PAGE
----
That sound you just heard was politicos groaning about a lengthened legislative session at the Capitol in Boise.
After the Senate Transportation Committee approved a massive tax plan widely seen as a key piece to the end of the 2015 session, the full Senate declined to take up the plan, effectively killing it for the year.
What happens next is anybody’s guess.
The plan was the brainchild of House GOP leadership. It cut income tax rates from 7.4 percent to 6.7 percent, ended Idaho’s tax on grocery and raised fuel taxes by 7 cents a gallon.
The fuel tax would have produced about $65 million a year for roads.
The bill also would have ended the grocery tax rebate, which refunds Idahoans for the taxes they pay on groceries.
Senate Majority Leader Bart Davis, R-Idaho Falls, told colleagues during the move to send the bill back to committee that the GOP caucus had no flavor for the measure.
“It will not be reconsidered this session,” Davis said on the Senate floor. Senators agreed without dissent.
Sen. Marv Hagedorn, R-Meridian, didn’t offer a definitive reason for the kill, but said sticking several massive tax policy shifts into a single bill likely contributed.
“Some people liked ending the tax on groceries,” Hagedorn said. “Some people liked the flat income taxes. Others liked the gas tax. Maybe not put all together.”
Plus, Hagedorn said, the $65 million for roads might not have been enough to satiate some senators. “I think somewhere between $135 million and $150 million,” Hagedorn said. “That’s just my personal feeling. That’s where I think we need to go.”
One of the key players in the effort to fund more funding for Idaho roads and bridges, Meridian Republican Rep. Joe Palmer, told IdahoReporter.com he isn’t sure why the Senate killed the plan.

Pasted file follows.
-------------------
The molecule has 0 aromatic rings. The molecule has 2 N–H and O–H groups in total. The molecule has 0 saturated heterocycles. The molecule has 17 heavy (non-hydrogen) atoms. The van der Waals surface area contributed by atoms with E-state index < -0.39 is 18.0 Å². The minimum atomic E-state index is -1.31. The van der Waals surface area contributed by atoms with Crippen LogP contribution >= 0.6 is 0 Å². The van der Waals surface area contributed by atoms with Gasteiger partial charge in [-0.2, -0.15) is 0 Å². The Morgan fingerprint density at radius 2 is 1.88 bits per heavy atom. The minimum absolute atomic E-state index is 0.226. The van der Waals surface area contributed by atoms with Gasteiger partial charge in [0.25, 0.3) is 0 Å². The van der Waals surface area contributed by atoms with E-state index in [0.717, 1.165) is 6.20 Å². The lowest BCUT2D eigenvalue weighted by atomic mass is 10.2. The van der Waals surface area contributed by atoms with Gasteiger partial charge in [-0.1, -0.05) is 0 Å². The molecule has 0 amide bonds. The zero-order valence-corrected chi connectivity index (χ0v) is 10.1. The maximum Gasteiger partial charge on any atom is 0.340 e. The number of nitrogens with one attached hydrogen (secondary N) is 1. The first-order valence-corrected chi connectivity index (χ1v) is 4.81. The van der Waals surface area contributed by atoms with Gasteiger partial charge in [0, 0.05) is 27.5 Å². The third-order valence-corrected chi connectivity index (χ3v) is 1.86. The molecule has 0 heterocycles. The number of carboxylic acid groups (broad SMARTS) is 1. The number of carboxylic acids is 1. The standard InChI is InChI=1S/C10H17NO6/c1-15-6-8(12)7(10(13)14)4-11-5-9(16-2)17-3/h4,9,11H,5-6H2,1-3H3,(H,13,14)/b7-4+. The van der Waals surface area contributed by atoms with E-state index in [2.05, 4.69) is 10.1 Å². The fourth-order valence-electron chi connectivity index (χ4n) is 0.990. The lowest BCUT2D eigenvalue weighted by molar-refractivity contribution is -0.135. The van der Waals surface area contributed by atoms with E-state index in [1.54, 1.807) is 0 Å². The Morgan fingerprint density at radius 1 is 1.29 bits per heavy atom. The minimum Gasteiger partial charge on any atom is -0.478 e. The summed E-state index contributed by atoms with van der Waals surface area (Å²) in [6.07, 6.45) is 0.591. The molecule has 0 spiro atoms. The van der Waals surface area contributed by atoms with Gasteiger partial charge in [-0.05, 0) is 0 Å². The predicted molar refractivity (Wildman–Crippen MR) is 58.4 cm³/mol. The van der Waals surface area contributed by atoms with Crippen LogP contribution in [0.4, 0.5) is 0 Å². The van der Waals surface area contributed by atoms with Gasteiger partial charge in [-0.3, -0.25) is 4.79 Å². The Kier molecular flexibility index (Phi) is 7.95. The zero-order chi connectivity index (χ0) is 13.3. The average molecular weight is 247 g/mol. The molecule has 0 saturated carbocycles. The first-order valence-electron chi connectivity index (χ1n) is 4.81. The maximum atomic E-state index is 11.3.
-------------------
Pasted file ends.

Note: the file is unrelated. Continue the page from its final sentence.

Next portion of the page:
“That’s just the way the system works,” Palmer said. “We have a process.”
Looking forward as lawmakers wind down their work, Palmer isn’t sure how the Legislature will find money for roads.
Two possibilities await Senate hearings: Palmer’s bill to raise $20 million through auto and motorcycle registration fee hikes, plus another measure to shift Idaho State Police funding from gas revenue to the general fund.
That plan, which also includes a trigger to put more general fund cash toward roads with enough revenue growth, could add up to $26 million a year.
Combined, the bills fall well short of the $260 million backlog the Idaho Transportation Department says it has for repairs. The two bills also fail to hit even the $100 million they would have generated in concert with Moyle’s measure.
“We’ll see what they do with those bills,” Palmer said.
Hagedorn offered a quick, if partial, verdict. “$20 million isn’t going to cut it,” he said.
Complicating matters further, Idaho Gov. Butch Otter said in January he wouldn’t accept legislation that pits school funding, the top expense of the general fund, against roads.
To Palmer’s point, Hagedorn said the exercise is part of the end-of-session jockeying. Because the House hadn’t sent any other road funding bills to the Senate, Hagedorn said House members didn’t have a clear read on what senators might want to pass.
“They haven’t hadn’t the chance to take the Senate’s temperature on funding," Hagedorn said.
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